Linux is an open-source, Unix-like operating system. Linux is free to modify and is a great choice for those seeking friendly computing solutions. Sometimes, it confuses people about how to use the Linux commands for various purposes, and one of the most frequently raised inquiry was, “How to remove or delete files and directories on Linux? 

This guide provides clear instructions on deleting or removing files and directories in Linux.

How to delete files and directories on Linux:

There are two ways to remove or delete a file or directory on Linux. The first way is to use the command line operation, which offers high control over your system, and secondly, you can do this by graphically removing it from the desktop environment (GUI method). It is more suitable for those who are uncomfortable with command-line operations, and this operation may vary for each desktop environment (like KDE, GNOME, Xfce, etc.), but the basic steps are quite similar.

It is important to remember that the files and directories in the GUI method will be directly moved to the ‘Trash’. If you don’t need them, be sure they are permanently removed from the trash. 

Command-Line method

How to remove a file on Linux using the command on the terminal :

Case 1: To delete a file on Linux, you can use the rm command 

Syntax: rm <file-name>

For example, To delete a file named file1.txt, simply rewrite it as:

Syntax : rm file1.txt

Case 2: To remove multiple files at the same time through SSH.

Syntax:  rm  file-name1  file-name2  file-name3

Case 3: You can use the -i  option to ask the user for confirmation before removing the file.

Syntax:  rm  -i  filename

Confirm the deletion by pressing y. 

Case 4: You can use the  -f  option to delete the file without requesting confirmation.

Syntax: rm -f  filename

How to delete a directory on Linux

Case 1: To remove a directory, you can use the command rm

Syntax: rm -r <directory name> 

For instance, if you need  to remove the directory named test, comply with  the

syntax: rm  -r  test  

Case 2: To get rid of more than one directory right away, use the rm command followed by the directory names.

Syntax: rm  -r  dir1  dir2  dir3 

Case 3: You can use the  -f  option to delete the directory without asking for confirmation. 

Syntax:  rm  -rf  <directory name>

Case 4: You can use the -i  option to ask for confirmation from the user before removing the directory, but it can be disturbing when your directory contains a lot of files. So you can use -I  for the operation; it will prompt you only once before the deletion.

Syntax: rm  -rI  <directory name>

How to remove an empty directory using SSH

To remove an empty directory, follow the below syntax:

rm  -d  < directory name>

Alternatively, you can use the command rmdir for the same purpose.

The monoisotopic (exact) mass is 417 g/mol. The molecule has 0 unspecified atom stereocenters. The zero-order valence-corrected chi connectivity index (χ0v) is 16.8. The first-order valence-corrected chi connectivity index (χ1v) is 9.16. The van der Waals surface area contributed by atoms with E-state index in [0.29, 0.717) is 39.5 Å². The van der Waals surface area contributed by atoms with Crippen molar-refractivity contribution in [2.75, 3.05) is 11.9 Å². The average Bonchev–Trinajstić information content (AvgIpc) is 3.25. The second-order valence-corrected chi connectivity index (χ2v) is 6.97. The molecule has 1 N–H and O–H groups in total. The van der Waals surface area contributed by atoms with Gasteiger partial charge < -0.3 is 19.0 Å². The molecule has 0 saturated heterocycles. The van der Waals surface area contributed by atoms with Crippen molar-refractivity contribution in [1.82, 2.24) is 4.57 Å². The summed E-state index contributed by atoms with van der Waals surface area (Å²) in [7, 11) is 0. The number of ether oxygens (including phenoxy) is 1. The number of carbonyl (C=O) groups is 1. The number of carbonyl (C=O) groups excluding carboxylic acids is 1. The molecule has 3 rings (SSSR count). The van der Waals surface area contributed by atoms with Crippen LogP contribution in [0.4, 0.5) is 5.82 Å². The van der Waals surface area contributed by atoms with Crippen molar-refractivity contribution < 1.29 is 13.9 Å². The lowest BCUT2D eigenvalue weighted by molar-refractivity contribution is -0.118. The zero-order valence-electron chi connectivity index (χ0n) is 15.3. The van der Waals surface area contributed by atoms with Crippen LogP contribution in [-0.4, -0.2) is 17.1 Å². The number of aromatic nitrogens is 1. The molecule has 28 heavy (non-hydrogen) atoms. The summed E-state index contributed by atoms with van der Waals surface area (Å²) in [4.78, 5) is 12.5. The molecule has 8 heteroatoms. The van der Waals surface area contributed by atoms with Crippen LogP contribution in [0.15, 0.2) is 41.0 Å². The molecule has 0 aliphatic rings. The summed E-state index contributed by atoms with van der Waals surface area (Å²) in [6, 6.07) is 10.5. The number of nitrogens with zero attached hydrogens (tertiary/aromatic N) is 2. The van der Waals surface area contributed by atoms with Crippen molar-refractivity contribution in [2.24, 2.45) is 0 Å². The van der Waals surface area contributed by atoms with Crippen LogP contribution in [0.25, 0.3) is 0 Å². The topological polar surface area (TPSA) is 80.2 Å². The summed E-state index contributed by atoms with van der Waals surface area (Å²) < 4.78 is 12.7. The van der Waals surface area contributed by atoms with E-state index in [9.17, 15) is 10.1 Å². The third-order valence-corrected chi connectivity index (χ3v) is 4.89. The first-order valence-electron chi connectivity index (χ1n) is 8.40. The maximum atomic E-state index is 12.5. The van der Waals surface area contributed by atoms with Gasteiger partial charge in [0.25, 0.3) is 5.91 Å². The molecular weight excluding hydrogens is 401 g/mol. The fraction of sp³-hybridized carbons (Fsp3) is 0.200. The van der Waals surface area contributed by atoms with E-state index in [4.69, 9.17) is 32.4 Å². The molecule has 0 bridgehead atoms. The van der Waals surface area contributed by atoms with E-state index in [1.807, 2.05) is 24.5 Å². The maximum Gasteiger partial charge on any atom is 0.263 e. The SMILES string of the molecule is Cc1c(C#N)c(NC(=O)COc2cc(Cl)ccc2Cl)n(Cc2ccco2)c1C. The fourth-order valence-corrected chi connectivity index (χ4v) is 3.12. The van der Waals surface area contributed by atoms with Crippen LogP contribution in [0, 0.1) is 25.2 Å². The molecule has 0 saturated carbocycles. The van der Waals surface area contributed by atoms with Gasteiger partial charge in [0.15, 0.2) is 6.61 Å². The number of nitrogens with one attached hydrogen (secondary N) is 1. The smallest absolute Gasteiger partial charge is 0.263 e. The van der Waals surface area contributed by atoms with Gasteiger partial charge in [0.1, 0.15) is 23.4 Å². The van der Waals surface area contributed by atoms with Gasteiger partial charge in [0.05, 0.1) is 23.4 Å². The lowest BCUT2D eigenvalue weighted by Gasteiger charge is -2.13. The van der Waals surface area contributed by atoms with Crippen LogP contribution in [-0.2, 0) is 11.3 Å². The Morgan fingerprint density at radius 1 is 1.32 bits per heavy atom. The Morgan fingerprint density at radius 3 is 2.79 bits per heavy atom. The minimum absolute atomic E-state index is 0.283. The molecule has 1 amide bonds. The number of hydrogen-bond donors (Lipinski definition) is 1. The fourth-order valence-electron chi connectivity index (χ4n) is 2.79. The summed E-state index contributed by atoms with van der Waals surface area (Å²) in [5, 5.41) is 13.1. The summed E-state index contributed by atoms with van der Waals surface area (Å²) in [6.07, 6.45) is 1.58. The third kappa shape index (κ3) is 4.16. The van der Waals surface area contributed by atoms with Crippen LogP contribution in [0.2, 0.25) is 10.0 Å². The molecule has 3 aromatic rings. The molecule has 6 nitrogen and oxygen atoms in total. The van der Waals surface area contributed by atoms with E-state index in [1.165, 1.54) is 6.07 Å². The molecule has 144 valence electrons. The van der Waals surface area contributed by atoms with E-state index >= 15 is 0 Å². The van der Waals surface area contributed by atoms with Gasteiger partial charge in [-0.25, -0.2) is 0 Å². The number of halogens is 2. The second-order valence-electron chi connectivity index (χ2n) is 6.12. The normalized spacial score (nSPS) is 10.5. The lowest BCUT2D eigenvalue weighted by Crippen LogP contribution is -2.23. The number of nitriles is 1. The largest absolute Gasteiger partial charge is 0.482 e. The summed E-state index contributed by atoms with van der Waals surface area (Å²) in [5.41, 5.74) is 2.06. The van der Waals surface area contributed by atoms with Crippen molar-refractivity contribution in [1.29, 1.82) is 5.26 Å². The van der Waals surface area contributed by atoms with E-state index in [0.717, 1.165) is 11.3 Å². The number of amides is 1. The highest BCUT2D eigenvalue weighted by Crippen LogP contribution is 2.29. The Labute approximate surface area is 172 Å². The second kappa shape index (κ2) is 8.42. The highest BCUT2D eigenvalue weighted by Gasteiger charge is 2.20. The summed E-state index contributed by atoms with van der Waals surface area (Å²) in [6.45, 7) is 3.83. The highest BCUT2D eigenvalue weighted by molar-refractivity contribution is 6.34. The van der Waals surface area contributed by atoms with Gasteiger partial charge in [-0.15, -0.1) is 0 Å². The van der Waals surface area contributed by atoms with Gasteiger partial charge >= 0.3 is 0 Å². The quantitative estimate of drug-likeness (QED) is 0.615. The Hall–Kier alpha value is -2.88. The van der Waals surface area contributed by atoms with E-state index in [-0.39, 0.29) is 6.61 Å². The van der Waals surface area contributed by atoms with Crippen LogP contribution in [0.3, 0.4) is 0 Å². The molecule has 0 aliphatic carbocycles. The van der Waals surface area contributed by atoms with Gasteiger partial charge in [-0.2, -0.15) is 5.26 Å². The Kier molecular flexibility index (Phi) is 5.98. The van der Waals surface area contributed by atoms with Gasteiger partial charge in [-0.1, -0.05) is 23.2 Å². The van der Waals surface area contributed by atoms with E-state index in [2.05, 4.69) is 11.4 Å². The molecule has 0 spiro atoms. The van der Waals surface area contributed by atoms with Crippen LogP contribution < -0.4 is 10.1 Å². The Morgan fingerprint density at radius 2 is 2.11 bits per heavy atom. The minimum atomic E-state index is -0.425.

rmdir <directory name>

Ensure the directory is empty; otherwise, the command won’t remove the directory.

What are the common errors that occur while using ‘rm’ and ‘rmdir’?

When using the rm and rmdir commands in Linux, users can stumble upon several common mistakes. Understanding these errors can help in troubleshooting and using those instructions more effectively. Here are some of the common errors:

Permission Denied:

This occurs when you don’t have the necessary permissions to delete a file or directory.

Example: rm: cannot remove 'file.Txt': Permission denied

Solution: Ensure you’ve got the desired permissions, or use sudo when you have root access.

Directory not Empty:

Encountered with rmdir while seeking to get rid of a directory that still contains documents or different directories.

Example: rmdir: failed to remove 'dir': Directory not empty

Solution: Ensure the directory is empty before the usage of rmdir, or use rm -r to remove a directory and its contents.

No Such File or Directory:

This happens when the required file or directory does not exist.

Example: rm: cannot remove 'file.txt': No such file or directory

Solution: Check for typos within the file or directory call and make certain the correct path is specified.

Argument List Too Long:

This occurs while using wildcards that make a list of files or directories larger than what the shell can deal with.

Example: bash: /bin/rm: Argument listing too lengthy

Solution: Use more unique wildcards or different methods like “find‘ to handle large numbers of files.

Cannot Remove Directory:

With rm, this mistake is seen while trying to put off a directory without the -r (recursive) option.

Example: cannot remove 'dir': Is a directory’

Solution: Use rm -r for directories, or rmdir if the directory is empty.

Filesystem Read-Only:

If the file system is established as read-only, you cannot delete documents or directories.

Example: rm: cannot remove 'file.txt': Read-only file system

Solution: Remount the filesystem with write permissions if feasible or test for system problems causing the read-only state.

File in use:

Trying to delete a file that is in use through an application or system can result in an error.

Example: rm: cannot remove 'file.txt': Device or resource busy

Solution: Ensure no processes are using the file before attempting to delete it.

Always be cautious when using rm and rmdir, particularly with alternatives like -r and -f, as they could result in irreversible information loss. 


Removing files and directories from Linux can be easily done using a command line or graphical interface. But be careful: it’s usually gone for good once you delete something. Always check your commands before you hit enter, and be sure to back up important items first. This way, you can keep your Linux system clean without losing important files.

Ashily Shaji

Ashily Shaji

Ashily, a dedicated content writer at Ucartz, consistently applies her best efforts to her writing. Beyond her writing pursuits, she has a passion for travelling.